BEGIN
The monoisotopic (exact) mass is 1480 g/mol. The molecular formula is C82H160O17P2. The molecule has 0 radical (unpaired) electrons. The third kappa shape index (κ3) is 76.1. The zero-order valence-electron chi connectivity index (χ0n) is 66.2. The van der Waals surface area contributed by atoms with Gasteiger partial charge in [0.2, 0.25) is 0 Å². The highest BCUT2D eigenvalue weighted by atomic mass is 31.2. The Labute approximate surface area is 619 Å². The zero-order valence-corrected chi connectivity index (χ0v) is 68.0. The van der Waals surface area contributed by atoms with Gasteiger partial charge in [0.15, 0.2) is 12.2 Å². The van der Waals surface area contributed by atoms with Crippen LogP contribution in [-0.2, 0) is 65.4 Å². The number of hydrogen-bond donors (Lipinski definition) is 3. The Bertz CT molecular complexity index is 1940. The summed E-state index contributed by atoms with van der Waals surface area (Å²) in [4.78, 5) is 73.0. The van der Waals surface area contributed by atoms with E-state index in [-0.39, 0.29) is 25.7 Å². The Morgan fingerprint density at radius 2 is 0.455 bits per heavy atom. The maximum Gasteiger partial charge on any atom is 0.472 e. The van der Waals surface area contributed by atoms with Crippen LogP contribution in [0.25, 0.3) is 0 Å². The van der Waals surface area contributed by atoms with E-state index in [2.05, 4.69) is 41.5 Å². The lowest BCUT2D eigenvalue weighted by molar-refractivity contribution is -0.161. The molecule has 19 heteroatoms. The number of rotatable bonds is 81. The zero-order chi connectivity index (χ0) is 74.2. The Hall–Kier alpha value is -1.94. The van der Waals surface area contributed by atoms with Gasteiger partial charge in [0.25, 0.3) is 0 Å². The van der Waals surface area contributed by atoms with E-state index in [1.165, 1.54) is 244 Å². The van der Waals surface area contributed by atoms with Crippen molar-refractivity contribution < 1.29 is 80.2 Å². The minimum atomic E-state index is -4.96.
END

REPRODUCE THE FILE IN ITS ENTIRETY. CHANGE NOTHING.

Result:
The monoisotopic (exact) mass is 1480 g/mol. The molecular formula is C82H160O17P2. The molecule has 0 radical (unpaired) electrons. The third kappa shape index (κ3) is 76.1. The zero-order valence-electron chi connectivity index (χ0n) is 66.2. The van der Waals surface area contributed by atoms with Gasteiger partial charge in [0.2, 0.25) is 0 Å². The highest BCUT2D eigenvalue weighted by atomic mass is 31.2. The Labute approximate surface area is 619 Å². The zero-order valence-corrected chi connectivity index (χ0v) is 68.0. The van der Waals surface area contributed by atoms with Gasteiger partial charge in [0.15, 0.2) is 12.2 Å². The van der Waals surface area contributed by atoms with Crippen LogP contribution in [-0.2, 0) is 65.4 Å². The number of hydrogen-bond donors (Lipinski definition) is 3. The Bertz CT molecular complexity index is 1940. The summed E-state index contributed by atoms with van der Waals surface area (Å²) in [4.78, 5) is 73.0. The van der Waals surface area contributed by atoms with E-state index in [-0.39, 0.29) is 25.7 Å². The Morgan fingerprint density at radius 2 is 0.455 bits per heavy atom. The maximum Gasteiger partial charge on any atom is 0.472 e. The van der Waals surface area contributed by atoms with Crippen LogP contribution in [0.25, 0.3) is 0 Å². The van der Waals surface area contributed by atoms with E-state index in [2.05, 4.69) is 41.5 Å². The lowest BCUT2D eigenvalue weighted by molar-refractivity contribution is -0.161. The molecule has 19 heteroatoms. The number of rotatable bonds is 81. The zero-order chi connectivity index (χ0) is 74.2. The Hall–Kier alpha value is -1.94. The van der Waals surface area contributed by atoms with Gasteiger partial charge in [0.25, 0.3) is 0 Å². The van der Waals surface area contributed by atoms with E-state index in [1.165, 1.54) is 244 Å². The van der Waals surface area contributed by atoms with Crippen molar-refractivity contribution < 1.29 is 80.2 Å². The minimum atomic E-state index is -4.96.